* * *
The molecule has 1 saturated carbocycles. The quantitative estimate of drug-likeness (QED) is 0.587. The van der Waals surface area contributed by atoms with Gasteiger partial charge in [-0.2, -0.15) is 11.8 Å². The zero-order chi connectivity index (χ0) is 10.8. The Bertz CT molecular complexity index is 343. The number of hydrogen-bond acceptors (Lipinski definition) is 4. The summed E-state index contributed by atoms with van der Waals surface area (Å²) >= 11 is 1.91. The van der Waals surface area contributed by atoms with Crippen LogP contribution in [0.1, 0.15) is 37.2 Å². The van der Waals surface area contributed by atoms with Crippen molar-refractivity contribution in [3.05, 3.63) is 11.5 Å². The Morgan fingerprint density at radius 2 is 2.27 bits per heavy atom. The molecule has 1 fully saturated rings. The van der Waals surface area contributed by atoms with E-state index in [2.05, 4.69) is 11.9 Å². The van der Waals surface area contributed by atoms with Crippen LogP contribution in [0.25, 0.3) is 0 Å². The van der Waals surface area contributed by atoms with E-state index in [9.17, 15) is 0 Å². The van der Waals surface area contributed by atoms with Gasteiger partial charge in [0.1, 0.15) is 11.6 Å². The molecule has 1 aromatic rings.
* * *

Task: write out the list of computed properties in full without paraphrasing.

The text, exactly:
The molecule has 1 saturated carbocycles. The quantitative estimate of drug-likeness (QED) is 0.587. The van der Waals surface area contributed by atoms with Gasteiger partial charge in [-0.2, -0.15) is 11.8 Å². The zero-order chi connectivity index (χ0) is 10.8. The Bertz CT molecular complexity index is 343. The number of hydrogen-bond acceptors (Lipinski definition) is 4. The summed E-state index contributed by atoms with van der Waals surface area (Å²) >= 11 is 1.91. The van der Waals surface area contributed by atoms with Crippen LogP contribution in [0.1, 0.15) is 37.2 Å². The van der Waals surface area contributed by atoms with Crippen molar-refractivity contribution in [3.05, 3.63) is 11.5 Å². The Morgan fingerprint density at radius 2 is 2.27 bits per heavy atom. The molecule has 1 fully saturated rings. The van der Waals surface area contributed by atoms with E-state index in [2.05, 4.69) is 11.9 Å². The van der Waals surface area contributed by atoms with Crippen LogP contribution in [0.25, 0.3) is 0 Å². The van der Waals surface area contributed by atoms with E-state index in [9.17, 15) is 0 Å². The van der Waals surface area contributed by atoms with Gasteiger partial charge in [0.1, 0.15) is 11.6 Å². The molecule has 1 aromatic rings.